Well, here’s an answer for you. Yes and no. But as a general rule, everyone who has been accused of a crime is entitled to bail. Now, bail is not supposed to be used as a tool of oppression. It’s only supposed to be used to ensure that a person shows up for court.
The bail may be set at whatever level a judge or magistrate thinks is a sufficient amount to ensure that the person shows up for court. Now, there are some rare exceptions under Texas law where a person may be held without bail, but that’s usually only for a capital-level offense like capital murder, for which there’s the possibility of the death penalty.
Sometimes in those situations, a person can be held without bail. But as a general rule, everyone is entitled to bail. It’s just a question of what is the appropriate amount based on the particular offense. Here’s something interesting, and that is that bail can sometimes be effectively no bail at all because it’s set so high that the person can’t make that amount. But that’s usually for only the most serious level offenses.
Even when bail appears to be set too high or at an amount that is not reasonable for the offense that the person is charged with, an attorney can try to get the bail or the bond reduced. They file a motion for a bond reduction and have a hearing in front of a judge where the judge can be shown that that bail amount is too high, particularly for the person’s ability to make bail, because that’s a relevant factor.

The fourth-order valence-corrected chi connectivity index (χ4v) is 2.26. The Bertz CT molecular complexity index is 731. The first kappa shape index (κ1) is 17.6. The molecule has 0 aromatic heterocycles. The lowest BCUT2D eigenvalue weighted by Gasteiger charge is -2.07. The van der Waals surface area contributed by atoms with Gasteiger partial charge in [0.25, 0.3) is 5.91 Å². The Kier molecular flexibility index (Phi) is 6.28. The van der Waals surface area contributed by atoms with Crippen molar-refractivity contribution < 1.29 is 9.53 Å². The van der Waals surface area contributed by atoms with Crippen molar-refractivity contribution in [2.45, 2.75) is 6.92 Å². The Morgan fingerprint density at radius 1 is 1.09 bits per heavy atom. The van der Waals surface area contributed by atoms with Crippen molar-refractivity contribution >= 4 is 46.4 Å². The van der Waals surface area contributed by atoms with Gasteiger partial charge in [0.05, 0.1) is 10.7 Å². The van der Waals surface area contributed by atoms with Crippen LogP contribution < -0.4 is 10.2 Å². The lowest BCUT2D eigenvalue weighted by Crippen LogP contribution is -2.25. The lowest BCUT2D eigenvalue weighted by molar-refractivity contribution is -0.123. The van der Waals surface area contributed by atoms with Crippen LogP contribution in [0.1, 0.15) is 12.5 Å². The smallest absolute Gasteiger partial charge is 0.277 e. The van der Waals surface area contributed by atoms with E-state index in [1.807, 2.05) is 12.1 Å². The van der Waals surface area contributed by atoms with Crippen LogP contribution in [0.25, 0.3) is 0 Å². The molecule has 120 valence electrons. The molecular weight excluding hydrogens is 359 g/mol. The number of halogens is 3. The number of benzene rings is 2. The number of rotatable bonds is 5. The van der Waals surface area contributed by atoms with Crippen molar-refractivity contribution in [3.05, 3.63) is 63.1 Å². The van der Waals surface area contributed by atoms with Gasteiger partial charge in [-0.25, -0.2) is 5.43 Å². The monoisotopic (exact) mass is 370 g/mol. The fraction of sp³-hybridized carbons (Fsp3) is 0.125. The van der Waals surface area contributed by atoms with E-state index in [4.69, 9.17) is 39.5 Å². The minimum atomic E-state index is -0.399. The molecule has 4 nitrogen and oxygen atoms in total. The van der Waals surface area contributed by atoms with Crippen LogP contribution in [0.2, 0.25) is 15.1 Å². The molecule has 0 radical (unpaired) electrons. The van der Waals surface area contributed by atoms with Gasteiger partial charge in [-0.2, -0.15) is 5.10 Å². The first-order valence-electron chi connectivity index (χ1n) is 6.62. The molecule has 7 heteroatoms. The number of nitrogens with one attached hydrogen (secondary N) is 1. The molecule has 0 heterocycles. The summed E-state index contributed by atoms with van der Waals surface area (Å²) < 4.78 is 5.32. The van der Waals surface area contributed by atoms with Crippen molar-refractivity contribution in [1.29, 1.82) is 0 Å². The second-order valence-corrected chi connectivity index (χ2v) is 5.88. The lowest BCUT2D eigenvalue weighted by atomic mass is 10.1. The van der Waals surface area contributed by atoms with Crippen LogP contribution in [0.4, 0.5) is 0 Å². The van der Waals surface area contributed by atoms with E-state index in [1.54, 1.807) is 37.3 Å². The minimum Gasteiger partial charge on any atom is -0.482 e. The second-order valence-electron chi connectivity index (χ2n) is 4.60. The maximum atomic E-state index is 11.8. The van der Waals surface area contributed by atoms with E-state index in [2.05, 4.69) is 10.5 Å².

How many financial resources a person has to be able to possibly make bail? Generally, everyone is entitled to bail in Texas. It’s just a question of how much that’s going to be. When a bond is set, a person can pay the full amount of the bond.
Say if the bond is $10,000, they can give $10,000 in cash to the county. The county holds that amount of money and gives it back to the person when their case is resolved, minus a small fee, maybe $35. But for people who don’t have that amount of cash, they may hire a bondsman or a bondswoman who can write the bond for them.
The bond person takes on the responsibility of making sure that that person shows up for court. They usually charge about 10% to 20% of the face amount of the bond to write the bond for the person. So that fee to the bonds person is a fee for their services. You don’t get that back when the case is over. But that way you can pay less than the face amount to be able to possibly make a bond. But yes, as a general rule, everyone is entitled to bail in Texas.
In Texas, anyone accused of a crime is usually granted bail to ensure their court appearance, with exceptions for serious offenses. Bail’s purpose is not oppression but ensuring court attendance. Judges decide appropriate bail amounts; exceptionally serious crimes may have no bail. High bail may make release impossible, mainly for severe offenses. Attorneys can request bail reduction based on the accused’s resources. Payment options include paying the full amount, possibly with a small fee refundable at the case’s end, or using a bondsman for a fee (10-20% of bail). Overall, Texas law grants bail, adjusted case-wise.